Edited by Louis Standish
After the memos issued? by the American Department of Justice that approved of the enhanced questioning methods used against the CIA inmates, a report from the Senatorial Commission of the Armed Forces published on Wednesday is once more causing a feeling of disgust. The report goes over the origins of those methods and explains how their use rapidly grew everywhere the Americans detained some people suspected of terrorism.
The concerned methods were derived from those the Chinese used during the Korean War. After September 11th, 2001, the epartment of Defense and the CIA requested from the team that was in charge of preparing the American soldiers for an eventual capture, that they train their members to utilize these enemy methods.
Even though they were in the first place reserved for al-Qaida leaders who were detained by the CIA in its secret prisons, these methods spread to Guantanamo, Afghanistan and Iraq, and have been used on a large scale until the Abu Ghraib scandal happened. The permission granted by then Secretary of Defense Donald Rumsfeld indeed implied that “physical or degrading pressures formed an appropriate treatment against the people who are detained by the United States. A kind of erosion of the standards followed, demanding for some prisoners to be treated humanely,” the commission concludes.
The people who wondered if, regarding the terrorist threats, democracies shouldn’t resign themselves to use some forms of torture in the hope of obtaining some crucial pieces of information, those people now have an answer to their questions: once the feet are set on this slippery slope, trying to stop is hard. President Obama summed it up: “We have lost our moral bearings.”
Appealing to torture causes damages to democracies that are more important and more lasting than any piece of information they could get out of prisoners. It becomes especially impossible for them to denounce the acts of torture that are committed by other countries. For between the enhanced interrogations that took place in the American jails and the bad treatments that were inflicted in some dictatorial jails, it’s just a matter of degree, not a matter of nature.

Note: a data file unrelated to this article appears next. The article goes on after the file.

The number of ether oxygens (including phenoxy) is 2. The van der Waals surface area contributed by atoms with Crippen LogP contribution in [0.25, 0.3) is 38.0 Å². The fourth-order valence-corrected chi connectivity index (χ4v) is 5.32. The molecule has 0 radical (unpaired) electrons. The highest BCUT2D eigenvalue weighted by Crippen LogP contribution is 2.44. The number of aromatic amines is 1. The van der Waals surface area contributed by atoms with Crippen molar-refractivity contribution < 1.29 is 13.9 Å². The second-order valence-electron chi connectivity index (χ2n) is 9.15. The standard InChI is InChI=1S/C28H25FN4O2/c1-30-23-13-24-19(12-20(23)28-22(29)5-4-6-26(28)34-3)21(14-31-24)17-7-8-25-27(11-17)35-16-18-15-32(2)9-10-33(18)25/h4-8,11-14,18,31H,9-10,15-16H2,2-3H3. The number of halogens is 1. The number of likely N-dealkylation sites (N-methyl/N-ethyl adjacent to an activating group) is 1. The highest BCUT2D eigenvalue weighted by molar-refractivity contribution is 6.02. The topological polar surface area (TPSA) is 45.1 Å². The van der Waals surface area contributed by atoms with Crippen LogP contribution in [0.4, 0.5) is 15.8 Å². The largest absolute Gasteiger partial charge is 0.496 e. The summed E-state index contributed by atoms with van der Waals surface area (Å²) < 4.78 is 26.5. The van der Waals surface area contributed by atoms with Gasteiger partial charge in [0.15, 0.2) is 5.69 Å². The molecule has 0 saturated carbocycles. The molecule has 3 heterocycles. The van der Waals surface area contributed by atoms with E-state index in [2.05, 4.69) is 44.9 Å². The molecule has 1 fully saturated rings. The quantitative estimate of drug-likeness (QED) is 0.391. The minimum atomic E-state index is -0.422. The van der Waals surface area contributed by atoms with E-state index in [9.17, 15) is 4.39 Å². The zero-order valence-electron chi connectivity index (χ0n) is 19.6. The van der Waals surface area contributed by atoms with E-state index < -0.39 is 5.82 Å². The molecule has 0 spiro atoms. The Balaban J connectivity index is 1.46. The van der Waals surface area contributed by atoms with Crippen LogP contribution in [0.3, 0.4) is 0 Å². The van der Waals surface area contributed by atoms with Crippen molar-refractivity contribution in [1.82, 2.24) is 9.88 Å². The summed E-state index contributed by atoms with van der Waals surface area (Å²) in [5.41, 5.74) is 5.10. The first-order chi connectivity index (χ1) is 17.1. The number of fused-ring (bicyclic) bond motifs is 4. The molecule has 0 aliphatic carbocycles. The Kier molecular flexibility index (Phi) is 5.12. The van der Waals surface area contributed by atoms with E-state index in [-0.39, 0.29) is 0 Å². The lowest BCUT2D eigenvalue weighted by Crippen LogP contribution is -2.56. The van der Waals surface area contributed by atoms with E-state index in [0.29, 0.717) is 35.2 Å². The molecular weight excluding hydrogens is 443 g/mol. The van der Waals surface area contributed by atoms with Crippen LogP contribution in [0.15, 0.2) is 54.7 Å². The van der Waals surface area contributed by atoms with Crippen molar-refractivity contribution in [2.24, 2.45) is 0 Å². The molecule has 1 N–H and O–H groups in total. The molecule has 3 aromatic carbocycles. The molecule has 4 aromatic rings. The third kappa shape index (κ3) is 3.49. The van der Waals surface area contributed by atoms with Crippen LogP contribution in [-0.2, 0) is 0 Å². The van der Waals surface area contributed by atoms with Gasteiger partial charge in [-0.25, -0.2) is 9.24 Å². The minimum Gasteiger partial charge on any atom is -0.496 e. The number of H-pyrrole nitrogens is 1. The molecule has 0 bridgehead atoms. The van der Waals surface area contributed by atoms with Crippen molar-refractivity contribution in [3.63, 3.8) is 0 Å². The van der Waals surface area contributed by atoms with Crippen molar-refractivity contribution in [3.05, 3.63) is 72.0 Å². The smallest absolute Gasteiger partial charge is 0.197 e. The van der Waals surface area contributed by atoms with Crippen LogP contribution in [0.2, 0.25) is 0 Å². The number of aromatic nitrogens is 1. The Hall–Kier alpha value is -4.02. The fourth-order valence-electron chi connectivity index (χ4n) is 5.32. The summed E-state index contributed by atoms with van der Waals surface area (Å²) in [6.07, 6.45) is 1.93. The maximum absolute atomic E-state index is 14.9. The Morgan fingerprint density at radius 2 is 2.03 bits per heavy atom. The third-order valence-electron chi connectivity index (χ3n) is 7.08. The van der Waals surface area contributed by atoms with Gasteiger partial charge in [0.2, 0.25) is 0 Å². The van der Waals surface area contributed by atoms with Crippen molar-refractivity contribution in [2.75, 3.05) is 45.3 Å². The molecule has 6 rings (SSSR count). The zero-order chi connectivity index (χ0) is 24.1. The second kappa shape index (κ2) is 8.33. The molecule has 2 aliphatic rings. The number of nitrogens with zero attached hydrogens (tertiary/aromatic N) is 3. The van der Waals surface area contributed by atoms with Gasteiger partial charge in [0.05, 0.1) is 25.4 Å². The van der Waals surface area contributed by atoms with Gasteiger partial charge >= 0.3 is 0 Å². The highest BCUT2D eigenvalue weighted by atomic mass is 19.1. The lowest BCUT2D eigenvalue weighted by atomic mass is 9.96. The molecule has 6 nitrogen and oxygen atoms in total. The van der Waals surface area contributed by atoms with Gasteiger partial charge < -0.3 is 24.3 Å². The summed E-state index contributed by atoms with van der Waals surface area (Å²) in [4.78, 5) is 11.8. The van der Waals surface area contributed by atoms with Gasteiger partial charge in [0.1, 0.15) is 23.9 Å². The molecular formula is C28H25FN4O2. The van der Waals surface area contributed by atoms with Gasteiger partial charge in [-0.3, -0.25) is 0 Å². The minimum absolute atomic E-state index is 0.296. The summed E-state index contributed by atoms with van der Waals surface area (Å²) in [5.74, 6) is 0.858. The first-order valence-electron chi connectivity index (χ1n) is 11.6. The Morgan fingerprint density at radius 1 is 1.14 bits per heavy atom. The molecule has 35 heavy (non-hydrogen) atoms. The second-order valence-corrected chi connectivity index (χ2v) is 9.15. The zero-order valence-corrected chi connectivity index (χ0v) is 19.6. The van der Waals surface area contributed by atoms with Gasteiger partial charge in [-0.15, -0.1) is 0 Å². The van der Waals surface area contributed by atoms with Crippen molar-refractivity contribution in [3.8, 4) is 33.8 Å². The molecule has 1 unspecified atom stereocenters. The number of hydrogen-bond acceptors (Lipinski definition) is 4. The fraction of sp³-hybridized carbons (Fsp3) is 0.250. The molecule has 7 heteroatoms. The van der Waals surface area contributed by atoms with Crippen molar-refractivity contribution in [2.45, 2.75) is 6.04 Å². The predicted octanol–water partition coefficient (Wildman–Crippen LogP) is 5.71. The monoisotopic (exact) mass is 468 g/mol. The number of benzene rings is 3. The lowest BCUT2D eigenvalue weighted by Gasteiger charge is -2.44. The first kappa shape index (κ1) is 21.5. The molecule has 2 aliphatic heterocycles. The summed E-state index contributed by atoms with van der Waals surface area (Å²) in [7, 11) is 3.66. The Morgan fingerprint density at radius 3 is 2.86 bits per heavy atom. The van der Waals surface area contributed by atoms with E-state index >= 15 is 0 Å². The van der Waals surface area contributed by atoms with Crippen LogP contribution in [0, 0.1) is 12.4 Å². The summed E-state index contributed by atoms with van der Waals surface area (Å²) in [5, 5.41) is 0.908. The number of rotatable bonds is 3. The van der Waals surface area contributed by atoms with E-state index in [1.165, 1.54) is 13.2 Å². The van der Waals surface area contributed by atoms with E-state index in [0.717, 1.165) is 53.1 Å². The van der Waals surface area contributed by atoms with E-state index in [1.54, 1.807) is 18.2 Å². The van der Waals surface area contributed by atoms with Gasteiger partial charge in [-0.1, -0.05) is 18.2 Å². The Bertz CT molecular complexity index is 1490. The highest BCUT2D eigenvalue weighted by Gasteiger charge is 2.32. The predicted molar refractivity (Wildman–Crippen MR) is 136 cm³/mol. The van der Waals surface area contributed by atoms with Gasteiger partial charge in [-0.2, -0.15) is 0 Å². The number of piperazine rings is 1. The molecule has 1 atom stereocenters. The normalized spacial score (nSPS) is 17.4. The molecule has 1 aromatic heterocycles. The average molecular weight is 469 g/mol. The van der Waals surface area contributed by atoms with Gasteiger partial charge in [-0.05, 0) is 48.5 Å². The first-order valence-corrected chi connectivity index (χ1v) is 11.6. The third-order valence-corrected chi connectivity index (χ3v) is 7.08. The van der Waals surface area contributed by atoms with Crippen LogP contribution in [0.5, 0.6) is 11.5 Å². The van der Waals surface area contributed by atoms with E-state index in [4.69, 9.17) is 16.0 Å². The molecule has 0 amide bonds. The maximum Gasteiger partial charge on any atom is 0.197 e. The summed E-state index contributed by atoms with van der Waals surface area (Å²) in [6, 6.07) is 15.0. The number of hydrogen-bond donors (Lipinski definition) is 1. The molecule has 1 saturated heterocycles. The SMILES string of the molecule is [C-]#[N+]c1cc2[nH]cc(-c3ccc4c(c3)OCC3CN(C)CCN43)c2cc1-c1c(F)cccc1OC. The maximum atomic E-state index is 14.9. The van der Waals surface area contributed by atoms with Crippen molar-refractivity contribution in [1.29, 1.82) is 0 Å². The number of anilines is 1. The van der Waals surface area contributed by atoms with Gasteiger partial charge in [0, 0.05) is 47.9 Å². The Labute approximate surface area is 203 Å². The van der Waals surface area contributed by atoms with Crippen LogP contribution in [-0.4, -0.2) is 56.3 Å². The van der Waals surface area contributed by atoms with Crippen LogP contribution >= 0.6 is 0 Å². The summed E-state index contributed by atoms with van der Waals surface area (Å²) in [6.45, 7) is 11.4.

In our country, the Harper government persists? in leaving the young Canadian Omar Khadr in his cell at Guantanamo. On Thursday, a judge working for the federal court gave the order in Ottawa to intercede with the American authorities so that they would allow Khadr’s repatriation. The governor declared yesterday that he is appealing the sentence. According to the Prime Minister, “the facts haven’t changed.”
Facts haven’t changed? Come on! Mr. Obama has announced Guantanamo’s closure and suspended the procedures against the base’s inmates. Washington admits that these inmates were tortured. And the federal court claims that Ottawa violates the Canadian Charter of the Rights as it doesn’t give a damn about it.
The attitude of the conservative government in this case remains incomprehensible and revolting. We can’t help asking ourselves if Mr. Harper himself hasn’t lost his moral bearings.